1. Is there some kind of published BCO for parishioners to refer to for guidance?

 

  1. If yes, do [church name] members know where to obtain a copy in print or digitally online?

 

  1. For the shepherds, what are the steps with handling reports of abuse?

 

  1. What are the steps for investigating abuse?

 

  1. For churches who have ministers serving “out-of-bounds” from their presbytery, how will [CHURCH NAME] session handle abuse cases involving [DENOMINATION] ministers who have their own procedures for handling abuse?

 

  1. Will the session immediately report the allegations to the denomination of the ministers serving out-of-bounds?

 

  1. If there were any future cases of spiritual/pastoral abuse, will [CHURCH NAME] contact the [PRESBYTERY] if it involves a [DENOMINATION NAME] minister, or does [CHURCH NAME] believe she has the right to shield [DENOMINATION NAME] ministers from oversight of their own denomination?

 

  1. Will the [CHURCH NAME] session conduct their own investigation, or leave it completely in the hands of the [PRESBYTERY NAME]?

 

  1. Is the opinion of the [CHURCH NAME] session that it is improper for [CHURCH NAME] members and/or elders to report abuse regarding [NAME OF MINISTER SERVING OUT-OF-BOUNDS] to their presbytery?

 

  1. Can a victim come forward truly feeling safe and assured that the session takes cases of spiritual/pastoral abuse seriously?

 

  1. Will our track record prove that?

 

  1. Will any member of the session accuse the alleged victim of causing trouble?

 

  1. Will any member of the session label any alleged victims as “Millennial cry-babies” who are part of the #MeToo movement?

 

  1. Will he/she/they be accused of being messengers or instruments of Satan?

 

  1. Can members of [CHURCH NAME] or attendees have full confidence that the session will do all it can to protect the sheep from abusive shepherds and not the other way around?

 

  1. Is the session truly prepared to deal swiftly and aggressively with a shepherd no matter what the celebrity status of the shepherd?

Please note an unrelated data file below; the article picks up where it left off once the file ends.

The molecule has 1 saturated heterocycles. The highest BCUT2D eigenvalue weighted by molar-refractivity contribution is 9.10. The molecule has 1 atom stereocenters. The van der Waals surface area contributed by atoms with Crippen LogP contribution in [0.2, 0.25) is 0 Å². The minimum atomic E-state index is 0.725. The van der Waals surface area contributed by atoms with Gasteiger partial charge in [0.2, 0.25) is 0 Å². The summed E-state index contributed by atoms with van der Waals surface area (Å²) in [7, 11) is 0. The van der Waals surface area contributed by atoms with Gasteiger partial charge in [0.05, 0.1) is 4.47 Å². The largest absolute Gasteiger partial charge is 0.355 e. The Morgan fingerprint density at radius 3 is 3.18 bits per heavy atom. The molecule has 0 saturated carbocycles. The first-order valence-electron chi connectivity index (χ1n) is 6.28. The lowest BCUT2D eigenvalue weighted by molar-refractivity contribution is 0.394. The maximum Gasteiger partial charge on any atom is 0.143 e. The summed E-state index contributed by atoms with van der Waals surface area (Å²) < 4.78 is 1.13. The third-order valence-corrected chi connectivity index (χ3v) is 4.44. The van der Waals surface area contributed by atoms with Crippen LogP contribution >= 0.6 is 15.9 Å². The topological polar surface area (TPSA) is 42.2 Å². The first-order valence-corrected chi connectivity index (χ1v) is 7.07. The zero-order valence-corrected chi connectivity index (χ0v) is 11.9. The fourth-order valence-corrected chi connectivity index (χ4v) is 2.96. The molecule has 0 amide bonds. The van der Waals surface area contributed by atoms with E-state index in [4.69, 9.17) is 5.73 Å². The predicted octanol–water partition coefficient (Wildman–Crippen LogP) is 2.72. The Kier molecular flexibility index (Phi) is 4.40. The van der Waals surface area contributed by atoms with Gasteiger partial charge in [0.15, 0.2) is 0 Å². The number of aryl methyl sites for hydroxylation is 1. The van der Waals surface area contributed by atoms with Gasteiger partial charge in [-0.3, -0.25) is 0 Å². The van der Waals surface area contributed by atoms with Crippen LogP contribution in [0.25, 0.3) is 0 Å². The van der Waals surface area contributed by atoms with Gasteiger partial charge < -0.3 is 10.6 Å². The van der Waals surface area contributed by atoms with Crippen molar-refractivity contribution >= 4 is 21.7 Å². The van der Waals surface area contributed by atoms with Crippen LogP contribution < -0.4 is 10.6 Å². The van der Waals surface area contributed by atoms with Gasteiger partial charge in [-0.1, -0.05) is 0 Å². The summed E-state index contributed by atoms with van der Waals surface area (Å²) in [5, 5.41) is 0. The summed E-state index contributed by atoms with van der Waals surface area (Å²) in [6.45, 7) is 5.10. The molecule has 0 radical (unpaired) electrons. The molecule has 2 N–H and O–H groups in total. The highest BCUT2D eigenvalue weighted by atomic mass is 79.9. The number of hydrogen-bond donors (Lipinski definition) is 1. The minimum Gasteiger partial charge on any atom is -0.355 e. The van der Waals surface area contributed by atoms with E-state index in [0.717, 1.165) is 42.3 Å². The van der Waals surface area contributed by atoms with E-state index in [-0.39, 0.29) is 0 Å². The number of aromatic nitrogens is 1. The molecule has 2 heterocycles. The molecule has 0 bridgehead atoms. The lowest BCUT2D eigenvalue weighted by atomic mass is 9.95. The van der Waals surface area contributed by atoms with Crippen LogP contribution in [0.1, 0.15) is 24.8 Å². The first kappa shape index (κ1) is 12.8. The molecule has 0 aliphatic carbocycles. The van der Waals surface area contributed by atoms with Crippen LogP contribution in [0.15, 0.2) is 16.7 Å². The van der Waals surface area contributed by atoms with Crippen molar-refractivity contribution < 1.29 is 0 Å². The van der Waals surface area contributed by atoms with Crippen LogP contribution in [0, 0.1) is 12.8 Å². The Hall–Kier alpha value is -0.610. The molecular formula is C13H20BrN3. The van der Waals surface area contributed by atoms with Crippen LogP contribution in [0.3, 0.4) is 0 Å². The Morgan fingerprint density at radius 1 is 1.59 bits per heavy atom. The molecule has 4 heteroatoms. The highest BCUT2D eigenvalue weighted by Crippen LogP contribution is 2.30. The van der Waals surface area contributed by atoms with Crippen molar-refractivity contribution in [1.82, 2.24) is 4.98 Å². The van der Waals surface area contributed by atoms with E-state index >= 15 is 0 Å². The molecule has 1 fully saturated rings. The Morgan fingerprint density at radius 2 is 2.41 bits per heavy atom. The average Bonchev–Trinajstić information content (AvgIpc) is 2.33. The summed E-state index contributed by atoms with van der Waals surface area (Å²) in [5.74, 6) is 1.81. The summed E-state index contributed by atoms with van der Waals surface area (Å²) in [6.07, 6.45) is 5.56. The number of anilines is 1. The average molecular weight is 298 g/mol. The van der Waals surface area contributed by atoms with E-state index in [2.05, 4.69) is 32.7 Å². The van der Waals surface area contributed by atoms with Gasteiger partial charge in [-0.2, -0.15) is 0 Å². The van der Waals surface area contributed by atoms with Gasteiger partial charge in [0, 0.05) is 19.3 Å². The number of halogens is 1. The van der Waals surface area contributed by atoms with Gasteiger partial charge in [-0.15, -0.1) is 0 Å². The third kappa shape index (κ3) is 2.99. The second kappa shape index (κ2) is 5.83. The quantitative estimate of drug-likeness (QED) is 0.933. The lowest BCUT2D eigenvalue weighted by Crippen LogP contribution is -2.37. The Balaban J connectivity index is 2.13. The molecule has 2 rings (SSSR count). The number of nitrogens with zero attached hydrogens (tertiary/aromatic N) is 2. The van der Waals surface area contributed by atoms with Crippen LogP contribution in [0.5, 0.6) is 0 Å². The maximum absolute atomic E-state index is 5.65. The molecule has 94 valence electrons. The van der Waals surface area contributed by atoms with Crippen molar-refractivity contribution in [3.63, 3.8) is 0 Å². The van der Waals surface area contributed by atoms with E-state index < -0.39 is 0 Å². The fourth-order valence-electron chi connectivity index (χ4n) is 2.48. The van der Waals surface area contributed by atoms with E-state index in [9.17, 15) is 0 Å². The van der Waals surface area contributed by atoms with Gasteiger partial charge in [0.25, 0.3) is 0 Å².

1. Can the session truly say that it will discipline or even defrock a shepherd if that shepherd is in any way abusive to the sheep, no matter the perceived fame and draw-power that shepherd may have at [CHURCH NAME]?

 

  1. In short, will the [CHURCH NAME] session allow celebrity status to protect a shepherd at the expense of holiness and righteousness?

 

  1. Is Jesus, our Good Shepherd, jealous to protect the legacy of [FAMOUS PREACHER/CHURCH] or is He jealous to protect His sheep from abuse at the hands of under-shepherds no matter what the PR implications may be?

 

  1. In light of victims who have already come forth, has [CHURCH NAME] session asked the question, “Is there anyone else in the congregation who is afraid to come forth?”

 

  1. Would the [CHURCH NAME] session consider an internal investigation to find out if there are other victims of pastoral abuse? If not, then why?

 

  1. If yes, would third-party ministries such as Peacemakers, Blessing Point Ministries, and the like to be called upon to investigate to ensure public trust?

 

  1. Regarding past, current, and possibly other cases, can each member of the [CHURCH NAME] session stand before the Good Shepherd and expect to hear the benediction, “Well done thou good and faithful servant”?

 

Yes, it is long list, but I think each question is deserving of an answer. If churches have yet to create safeguards and policies concerning spiritual/pastoral abuse, now would be a time to start.

 

 

Now You Know: Answering the call to Native America

Not Feeling It?

freedomWhat motivates you to give to a particular missionary or ministry? We continually ask people to pray to see if the Lord is calling them to join our team. The question is, what would it take for the Lord to show you that you should be a part of this effort to reach Native America? What is keeping you from giving?

For some people, it is simply a matter of finances. Money is tight for a lot of folks. We understand that. Really. We’re feeling it, too.

For other folks, it is a matter of simply not feeling it. But what does “feeling it” feel like? Do you give based on a personal benefit or fulfillment that you get from a particular ministry? Do you receive educational/edifying materials and/or a sense of community from that ministry? Simply put, do you get something out of it?